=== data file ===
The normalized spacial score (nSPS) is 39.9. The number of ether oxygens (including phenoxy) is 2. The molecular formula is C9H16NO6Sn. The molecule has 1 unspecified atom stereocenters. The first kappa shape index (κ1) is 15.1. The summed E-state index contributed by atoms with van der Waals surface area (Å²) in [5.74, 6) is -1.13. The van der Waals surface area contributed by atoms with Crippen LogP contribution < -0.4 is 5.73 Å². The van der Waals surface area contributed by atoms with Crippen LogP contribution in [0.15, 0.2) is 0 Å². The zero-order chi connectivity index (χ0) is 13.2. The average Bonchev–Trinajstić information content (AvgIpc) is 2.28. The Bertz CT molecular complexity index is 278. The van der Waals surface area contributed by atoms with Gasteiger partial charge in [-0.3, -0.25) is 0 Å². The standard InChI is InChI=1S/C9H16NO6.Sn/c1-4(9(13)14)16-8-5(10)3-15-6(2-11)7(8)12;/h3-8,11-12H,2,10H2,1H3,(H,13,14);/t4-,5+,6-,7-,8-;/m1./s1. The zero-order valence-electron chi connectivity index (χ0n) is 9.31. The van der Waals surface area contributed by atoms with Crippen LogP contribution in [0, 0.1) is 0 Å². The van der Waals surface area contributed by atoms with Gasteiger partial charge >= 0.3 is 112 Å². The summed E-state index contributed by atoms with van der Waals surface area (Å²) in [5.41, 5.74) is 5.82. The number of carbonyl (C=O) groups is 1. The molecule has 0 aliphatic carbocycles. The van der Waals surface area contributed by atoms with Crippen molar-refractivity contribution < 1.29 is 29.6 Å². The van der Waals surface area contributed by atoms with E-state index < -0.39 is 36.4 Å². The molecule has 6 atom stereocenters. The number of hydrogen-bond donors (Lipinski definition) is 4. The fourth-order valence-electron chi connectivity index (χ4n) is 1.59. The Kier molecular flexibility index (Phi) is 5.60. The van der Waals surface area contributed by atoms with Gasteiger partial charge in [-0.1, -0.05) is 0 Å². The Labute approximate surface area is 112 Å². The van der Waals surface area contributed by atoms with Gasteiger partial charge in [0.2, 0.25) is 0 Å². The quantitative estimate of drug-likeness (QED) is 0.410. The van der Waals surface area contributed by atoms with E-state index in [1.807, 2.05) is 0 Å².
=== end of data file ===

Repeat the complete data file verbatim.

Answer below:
The normalized spacial score (nSPS) is 39.9. The number of ether oxygens (including phenoxy) is 2. The molecular formula is C9H16NO6Sn. The molecule has 1 unspecified atom stereocenters. The first kappa shape index (κ1) is 15.1. The summed E-state index contributed by atoms with van der Waals surface area (Å²) in [5.74, 6) is -1.13. The van der Waals surface area contributed by atoms with Crippen LogP contribution < -0.4 is 5.73 Å². The van der Waals surface area contributed by atoms with Crippen LogP contribution in [0.15, 0.2) is 0 Å². The zero-order chi connectivity index (χ0) is 13.2. The average Bonchev–Trinajstić information content (AvgIpc) is 2.28. The Bertz CT molecular complexity index is 278. The van der Waals surface area contributed by atoms with Gasteiger partial charge in [-0.3, -0.25) is 0 Å². The standard InChI is InChI=1S/C9H16NO6.Sn/c1-4(9(13)14)16-8-5(10)3-15-6(2-11)7(8)12;/h3-8,11-12H,2,10H2,1H3,(H,13,14);/t4-,5+,6-,7-,8-;/m1./s1. The zero-order valence-electron chi connectivity index (χ0n) is 9.31. The van der Waals surface area contributed by atoms with Crippen LogP contribution in [0, 0.1) is 0 Å². The van der Waals surface area contributed by atoms with Gasteiger partial charge >= 0.3 is 112 Å². The summed E-state index contributed by atoms with van der Waals surface area (Å²) in [5.41, 5.74) is 5.82. The number of carbonyl (C=O) groups is 1. The molecule has 0 aliphatic carbocycles. The van der Waals surface area contributed by atoms with Crippen molar-refractivity contribution < 1.29 is 29.6 Å². The van der Waals surface area contributed by atoms with E-state index < -0.39 is 36.4 Å². The molecule has 6 atom stereocenters. The number of hydrogen-bond donors (Lipinski definition) is 4. The fourth-order valence-electron chi connectivity index (χ4n) is 1.59. The Kier molecular flexibility index (Phi) is 5.60. The van der Waals surface area contributed by atoms with Gasteiger partial charge in [-0.1, -0.05) is 0 Å². The Labute approximate surface area is 112 Å². The van der Waals surface area contributed by atoms with Gasteiger partial charge in [0.2, 0.25) is 0 Å². The quantitative estimate of drug-likeness (QED) is 0.410. The van der Waals surface area contributed by atoms with E-state index in [1.807, 2.05) is 0 Å².